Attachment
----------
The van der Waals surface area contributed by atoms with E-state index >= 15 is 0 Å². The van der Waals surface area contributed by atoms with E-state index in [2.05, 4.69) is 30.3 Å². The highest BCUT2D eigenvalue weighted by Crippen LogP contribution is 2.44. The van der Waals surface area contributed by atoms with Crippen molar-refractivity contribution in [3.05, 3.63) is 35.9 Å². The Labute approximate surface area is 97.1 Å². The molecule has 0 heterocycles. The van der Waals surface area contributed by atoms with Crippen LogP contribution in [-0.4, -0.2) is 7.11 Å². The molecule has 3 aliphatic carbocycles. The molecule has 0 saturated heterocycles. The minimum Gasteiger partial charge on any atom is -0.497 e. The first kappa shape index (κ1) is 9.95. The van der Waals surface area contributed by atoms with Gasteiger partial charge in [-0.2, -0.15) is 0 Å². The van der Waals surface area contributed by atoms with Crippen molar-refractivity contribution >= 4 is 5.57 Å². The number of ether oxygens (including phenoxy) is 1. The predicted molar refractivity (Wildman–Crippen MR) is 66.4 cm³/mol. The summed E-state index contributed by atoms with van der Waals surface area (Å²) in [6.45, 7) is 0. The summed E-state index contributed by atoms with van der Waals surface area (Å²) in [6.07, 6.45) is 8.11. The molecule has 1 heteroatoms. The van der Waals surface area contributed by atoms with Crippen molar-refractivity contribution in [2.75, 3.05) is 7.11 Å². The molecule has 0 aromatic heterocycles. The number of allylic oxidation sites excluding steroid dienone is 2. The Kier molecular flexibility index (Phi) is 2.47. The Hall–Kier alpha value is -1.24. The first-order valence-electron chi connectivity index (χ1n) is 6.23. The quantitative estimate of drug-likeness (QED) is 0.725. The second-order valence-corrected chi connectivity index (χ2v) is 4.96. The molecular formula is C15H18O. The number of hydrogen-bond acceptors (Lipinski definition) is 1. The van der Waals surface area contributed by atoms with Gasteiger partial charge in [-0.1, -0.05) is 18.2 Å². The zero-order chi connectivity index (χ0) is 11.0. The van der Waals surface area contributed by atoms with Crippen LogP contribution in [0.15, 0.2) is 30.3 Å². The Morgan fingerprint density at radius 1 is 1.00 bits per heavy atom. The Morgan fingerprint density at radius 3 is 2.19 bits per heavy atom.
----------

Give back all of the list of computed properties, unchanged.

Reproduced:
The van der Waals surface area contributed by atoms with E-state index >= 15 is 0 Å². The van der Waals surface area contributed by atoms with E-state index in [2.05, 4.69) is 30.3 Å². The highest BCUT2D eigenvalue weighted by Crippen LogP contribution is 2.44. The van der Waals surface area contributed by atoms with Crippen molar-refractivity contribution in [3.05, 3.63) is 35.9 Å². The Labute approximate surface area is 97.1 Å². The molecule has 0 heterocycles. The van der Waals surface area contributed by atoms with Crippen LogP contribution in [-0.4, -0.2) is 7.11 Å². The molecule has 3 aliphatic carbocycles. The molecule has 0 saturated heterocycles. The minimum Gasteiger partial charge on any atom is -0.497 e. The first kappa shape index (κ1) is 9.95. The van der Waals surface area contributed by atoms with Gasteiger partial charge in [-0.2, -0.15) is 0 Å². The van der Waals surface area contributed by atoms with Crippen molar-refractivity contribution >= 4 is 5.57 Å². The number of ether oxygens (including phenoxy) is 1. The predicted molar refractivity (Wildman–Crippen MR) is 66.4 cm³/mol. The summed E-state index contributed by atoms with van der Waals surface area (Å²) in [6.45, 7) is 0. The summed E-state index contributed by atoms with van der Waals surface area (Å²) in [6.07, 6.45) is 8.11. The molecule has 1 heteroatoms. The van der Waals surface area contributed by atoms with Crippen molar-refractivity contribution in [2.75, 3.05) is 7.11 Å². The molecule has 0 aromatic heterocycles. The number of allylic oxidation sites excluding steroid dienone is 2. The Kier molecular flexibility index (Phi) is 2.47. The Hall–Kier alpha value is -1.24. The first-order valence-electron chi connectivity index (χ1n) is 6.23. The quantitative estimate of drug-likeness (QED) is 0.725. The second-order valence-corrected chi connectivity index (χ2v) is 4.96. The molecular formula is C15H18O. The number of hydrogen-bond acceptors (Lipinski definition) is 1. The van der Waals surface area contributed by atoms with Gasteiger partial charge in [-0.1, -0.05) is 18.2 Å². The zero-order chi connectivity index (χ0) is 11.0. The van der Waals surface area contributed by atoms with Crippen LogP contribution in [0.15, 0.2) is 30.3 Å². The Morgan fingerprint density at radius 1 is 1.00 bits per heavy atom. The Morgan fingerprint density at radius 3 is 2.19 bits per heavy atom.